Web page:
The TWENTY65 programme’s second annual conference, with the themes of ‘The values of water ’ and ‘Personal Data’ was a great success, thanks to the varied programme running over the 2 days of 17-18th April 2018. This year saw the numbers of delegates, sponsors and exhibitors increase, and we hope that this will continue in 2019 – showing that there is a need for this unique not-for-profit development and networking opportunity for Researchers, Practitioners, Water Companies, Technology Developers, Policy Makers and Regulators (in partnership with leading water sector organisations) to network and learn together to help pave the way for a future that delivers sustainable clean water for all.
The conference was organised around keynote sessions, creative and thematic workshops and networking activities. Subject matters, challenges and solutions were covered from many different perspectives. Through the networking sessions, new partnerships and collaborations were negotiated, and best practice sharing facilitated across the many areas of the industry that were present.
Joby Boxall, TWENTY65’s lead investigator opened the conference by welcoming the record number of attendees from around the world to a jam-packed programme of information sharing, and then welcomed the MP and Co-Chair of the All Party Parliamentary Group on Water, Angela Smith, to deliver the first keynote.
Angela touched on how we all take water for granted, and ‘to put it quite simply, water is a reliable old friend, delivered invisibly and without a fuss.’ She then continued on how this attitude needed to change – as highlighted by the increasing frequency of flood, drought and leakage showing signs of the fragility of the aging infrastructure, and climate change. Angela’s final remarks were about the 25 year Environment Plan. ‘Long on fuzzy ambitions and short on detail, it fails to convey a vision for a future where water is truly valued. It conveniently skates over the fact that the target for clean, healthy watercourses was initially set for 2027. So I finish with this one comment. Not only should Government commit to reform of water regulation, as an alternative to the much riskier and potentially disastrous choice of nationalization, but it should do so in the context of a commitment to put water at the heart of everything it does. In the Netherlands, for example, water is at the heart of the planning system and the environment’ She concluded on a positive note recognising that ‘collaboration between academia, the water industry, government and wider stakeholders has to be at the heart of delivering a more sustainable water future for us all, and I know that Twenty65 is committed to playing its part’.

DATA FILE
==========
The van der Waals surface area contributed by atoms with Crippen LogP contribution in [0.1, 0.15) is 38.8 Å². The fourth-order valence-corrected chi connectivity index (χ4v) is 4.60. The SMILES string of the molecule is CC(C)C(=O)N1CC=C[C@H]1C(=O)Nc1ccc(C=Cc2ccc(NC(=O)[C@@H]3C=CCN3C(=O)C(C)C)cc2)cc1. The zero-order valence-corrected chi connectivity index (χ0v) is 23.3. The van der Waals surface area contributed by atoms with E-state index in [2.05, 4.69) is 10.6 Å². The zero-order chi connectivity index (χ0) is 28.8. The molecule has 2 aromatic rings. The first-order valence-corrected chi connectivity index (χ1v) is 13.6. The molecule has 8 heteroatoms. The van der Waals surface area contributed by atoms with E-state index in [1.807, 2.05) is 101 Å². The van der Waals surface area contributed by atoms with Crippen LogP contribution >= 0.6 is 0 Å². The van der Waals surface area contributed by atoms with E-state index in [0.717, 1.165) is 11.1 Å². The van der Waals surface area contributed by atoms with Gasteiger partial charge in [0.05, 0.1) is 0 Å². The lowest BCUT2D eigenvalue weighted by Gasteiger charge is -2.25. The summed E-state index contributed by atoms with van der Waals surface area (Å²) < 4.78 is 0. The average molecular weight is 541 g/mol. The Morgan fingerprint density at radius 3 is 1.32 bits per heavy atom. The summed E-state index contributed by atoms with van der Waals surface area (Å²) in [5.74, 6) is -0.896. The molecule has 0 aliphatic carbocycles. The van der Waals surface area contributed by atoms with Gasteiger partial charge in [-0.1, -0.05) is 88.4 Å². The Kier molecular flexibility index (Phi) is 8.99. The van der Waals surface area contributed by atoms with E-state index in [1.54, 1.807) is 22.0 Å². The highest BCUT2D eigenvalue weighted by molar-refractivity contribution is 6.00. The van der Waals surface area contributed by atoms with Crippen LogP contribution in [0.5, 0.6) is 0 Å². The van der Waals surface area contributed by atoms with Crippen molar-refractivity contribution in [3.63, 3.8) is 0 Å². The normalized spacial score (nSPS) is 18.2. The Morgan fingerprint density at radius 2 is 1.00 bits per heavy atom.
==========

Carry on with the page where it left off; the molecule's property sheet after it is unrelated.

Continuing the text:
The second keynote was from Tony Smith, from the Consumer Council for Water. Speaking on ‘How to make Water sustainable and legitimate’ – he stressed throughout that there was no ‘silver bullet’ answer to ensuring sustainable water for all in 2065, but there did need to be a change in perception in the ‘value’ of water in a society clearly divided into broad sectors that care or don’t care, and use water carefully or not.
The parallel sessions from day 1 covered subjects as diverse as Innovations & Applications of Robotics in the water sector, Modelling of organic matter transport, Water Cremation, Water Efficiency & behaviour change, Smart Water metering – is it worth the effort, and trends in water treatment.
You can check out the whole conference program here, for those of you that attended the event, you can login/register on the website and find copies of all the presentations in the under Conference 2018 section.
The main feedback from the conference was that, yet again, there was too much choice across all the parallel sessions. We thank all participants for their feedback, and promise to implement some of the suggestions next year – which include more structured networking (maybe an appointment system?), a closer review of the impacts of climate change and the environment, more innovations showcased (international & national).